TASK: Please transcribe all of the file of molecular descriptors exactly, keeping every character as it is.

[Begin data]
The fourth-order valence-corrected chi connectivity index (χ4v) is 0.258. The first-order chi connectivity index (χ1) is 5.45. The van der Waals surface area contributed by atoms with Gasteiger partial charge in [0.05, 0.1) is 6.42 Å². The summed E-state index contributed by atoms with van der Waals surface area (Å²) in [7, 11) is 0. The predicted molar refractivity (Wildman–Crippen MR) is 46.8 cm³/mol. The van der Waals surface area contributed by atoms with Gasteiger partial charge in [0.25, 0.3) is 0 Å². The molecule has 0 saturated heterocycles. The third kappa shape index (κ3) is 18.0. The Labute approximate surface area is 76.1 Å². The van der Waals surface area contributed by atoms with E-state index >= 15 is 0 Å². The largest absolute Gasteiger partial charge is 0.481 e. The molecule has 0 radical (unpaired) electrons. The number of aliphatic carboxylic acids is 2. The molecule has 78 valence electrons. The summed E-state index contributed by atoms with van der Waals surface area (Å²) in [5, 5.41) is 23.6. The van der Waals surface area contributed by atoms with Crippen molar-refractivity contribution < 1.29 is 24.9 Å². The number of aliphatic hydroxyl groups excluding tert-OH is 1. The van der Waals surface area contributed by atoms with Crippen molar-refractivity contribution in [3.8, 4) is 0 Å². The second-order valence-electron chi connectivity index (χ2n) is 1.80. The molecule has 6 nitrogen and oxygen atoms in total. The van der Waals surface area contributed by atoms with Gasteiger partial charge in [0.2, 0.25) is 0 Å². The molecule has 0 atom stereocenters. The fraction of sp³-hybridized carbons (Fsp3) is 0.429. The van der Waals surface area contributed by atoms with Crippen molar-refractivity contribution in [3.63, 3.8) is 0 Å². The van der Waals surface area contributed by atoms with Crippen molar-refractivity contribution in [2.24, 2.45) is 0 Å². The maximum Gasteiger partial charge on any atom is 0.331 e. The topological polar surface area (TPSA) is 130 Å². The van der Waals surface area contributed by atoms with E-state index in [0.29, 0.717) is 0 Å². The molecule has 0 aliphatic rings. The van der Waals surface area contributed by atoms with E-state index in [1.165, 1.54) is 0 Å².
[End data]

The fourth-order valence-corrected chi connectivity index (χ4v) is 0.258. The first-order chi connectivity index (χ1) is 5.45. The van der Waals surface area contributed by atoms with Gasteiger partial charge in [0.05, 0.1) is 6.42 Å². The summed E-state index contributed by atoms with van der Waals surface area (Å²) in [7, 11) is 0. The predicted molar refractivity (Wildman–Crippen MR) is 46.8 cm³/mol. The van der Waals surface area contributed by atoms with Gasteiger partial charge in [0.25, 0.3) is 0 Å². The molecule has 0 saturated heterocycles. The third kappa shape index (κ3) is 18.0. The Labute approximate surface area is 76.1 Å². The van der Waals surface area contributed by atoms with E-state index >= 15 is 0 Å². The largest absolute Gasteiger partial charge is 0.481 e. The molecule has 0 radical (unpaired) electrons. The number of aliphatic carboxylic acids is 2. The molecule has 78 valence electrons. The summed E-state index contributed by atoms with van der Waals surface area (Å²) in [5, 5.41) is 23.6. The van der Waals surface area contributed by atoms with Crippen molar-refractivity contribution < 1.29 is 24.9 Å². The number of aliphatic hydroxyl groups excluding tert-OH is 1. The van der Waals surface area contributed by atoms with Crippen molar-refractivity contribution in [3.8, 4) is 0 Å². The second-order valence-electron chi connectivity index (χ2n) is 1.80. The molecule has 6 nitrogen and oxygen atoms in total. The van der Waals surface area contributed by atoms with Gasteiger partial charge in [0.2, 0.25) is 0 Å². The molecule has 0 atom stereocenters. The fraction of sp³-hybridized carbons (Fsp3) is 0.429. The van der Waals surface area contributed by atoms with Crippen molar-refractivity contribution in [3.63, 3.8) is 0 Å². The van der Waals surface area contributed by atoms with Crippen molar-refractivity contribution in [2.24, 2.45) is 0 Å². The maximum Gasteiger partial charge on any atom is 0.331 e. The topological polar surface area (TPSA) is 130 Å². The van der Waals surface area contributed by atoms with E-state index in [0.29, 0.717) is 0 Å². The molecule has 0 aliphatic rings. The van der Waals surface area contributed by atoms with E-state index in [1.165, 1.54) is 0 Å².